Most parole jobs focus on overseeing criminal offenders who have been released from jail before serving their entire court-imposed sentences. There are several different types of jobs involved in this oversight process, with parole officers being the most common. Other parole jobs include serving on, or working for, a parole commission and handling parole cases as a lawyer.
One of the most important parole jobs is that of a parole officer. The officer is charged with ensuring that a criminal offender makes a smooth transition back into society. Parole officers are usually assigned to multiple cases at once, and they often specialize in working with only adults or juveniles.
Officers are responsible for supervising a released offender and ensuring that the offender adheres to any conditions established by the parole commission. One of an officer's key tasks involves regularly meeting with a parolee at the parolee’s place of employment or residence. Officers may also help released offenders find jobs and secure housing. In some cases, they will assist offenders with obtaining education or training. Parole officers are usually required to document a parolee's progress and provide the commission or court with regular reporting.
A number of parole jobs are created as a result of parole commissions or boards. A parole commission is responsible for administering the parole process. Most boards hire professional staff to help them with legal matters, hearings, clemency, the parole process, and an assortment of administrative duties.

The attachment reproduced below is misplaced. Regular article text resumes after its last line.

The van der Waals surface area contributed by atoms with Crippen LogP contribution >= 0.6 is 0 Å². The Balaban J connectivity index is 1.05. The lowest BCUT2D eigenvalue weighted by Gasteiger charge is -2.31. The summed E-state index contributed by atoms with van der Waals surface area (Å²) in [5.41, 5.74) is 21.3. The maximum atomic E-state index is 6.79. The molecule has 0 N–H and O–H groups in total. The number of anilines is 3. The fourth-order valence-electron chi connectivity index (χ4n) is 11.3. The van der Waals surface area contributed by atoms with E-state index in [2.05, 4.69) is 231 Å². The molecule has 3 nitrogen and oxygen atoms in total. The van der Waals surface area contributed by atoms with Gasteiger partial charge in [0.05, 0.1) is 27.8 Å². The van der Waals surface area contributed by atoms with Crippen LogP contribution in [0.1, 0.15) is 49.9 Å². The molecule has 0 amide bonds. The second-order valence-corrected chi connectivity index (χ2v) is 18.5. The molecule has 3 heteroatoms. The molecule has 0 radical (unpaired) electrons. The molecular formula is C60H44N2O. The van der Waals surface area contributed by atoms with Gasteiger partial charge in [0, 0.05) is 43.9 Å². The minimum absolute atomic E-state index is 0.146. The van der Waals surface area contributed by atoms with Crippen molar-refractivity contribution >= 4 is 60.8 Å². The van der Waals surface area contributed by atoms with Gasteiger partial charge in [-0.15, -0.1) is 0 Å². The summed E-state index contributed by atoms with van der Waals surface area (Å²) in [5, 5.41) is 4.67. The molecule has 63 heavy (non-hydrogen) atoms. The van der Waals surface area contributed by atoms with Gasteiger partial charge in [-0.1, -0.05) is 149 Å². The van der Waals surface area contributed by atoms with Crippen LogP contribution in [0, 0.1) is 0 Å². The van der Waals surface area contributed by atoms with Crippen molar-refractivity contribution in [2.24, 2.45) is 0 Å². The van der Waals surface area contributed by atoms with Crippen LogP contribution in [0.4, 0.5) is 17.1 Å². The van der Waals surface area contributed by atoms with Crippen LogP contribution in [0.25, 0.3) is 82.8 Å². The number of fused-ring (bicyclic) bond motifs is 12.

Commission members collectively decide whether or not a particular inmate is approved to be released from jail early. On a case-by-case basis, the commission may also choose to impose certain terms and conditions on a released inmate. Additionally, the commission may be tasked with responding to violations of release conditions. If a parolee is not adhering to release conditions, the commission may choose to revoke the parolee’s privileges and return him or her to jail. In many jurisdictions, commissions are required to develop and adhere to specific criteria for making decisions about who is eligible for early release.
Lawyers who work in criminal law make up an additional set of parole jobs. A parole lawyer ordinarily reviews an offender’s case to determine whether the offender has a reasonable chance of being approved for parole. If the lawyer believes the offender has a solid case, he or she will file any paperwork required for parole. In addition, the lawyer will advocate on behalf of the offender in front of a parole commission or judge.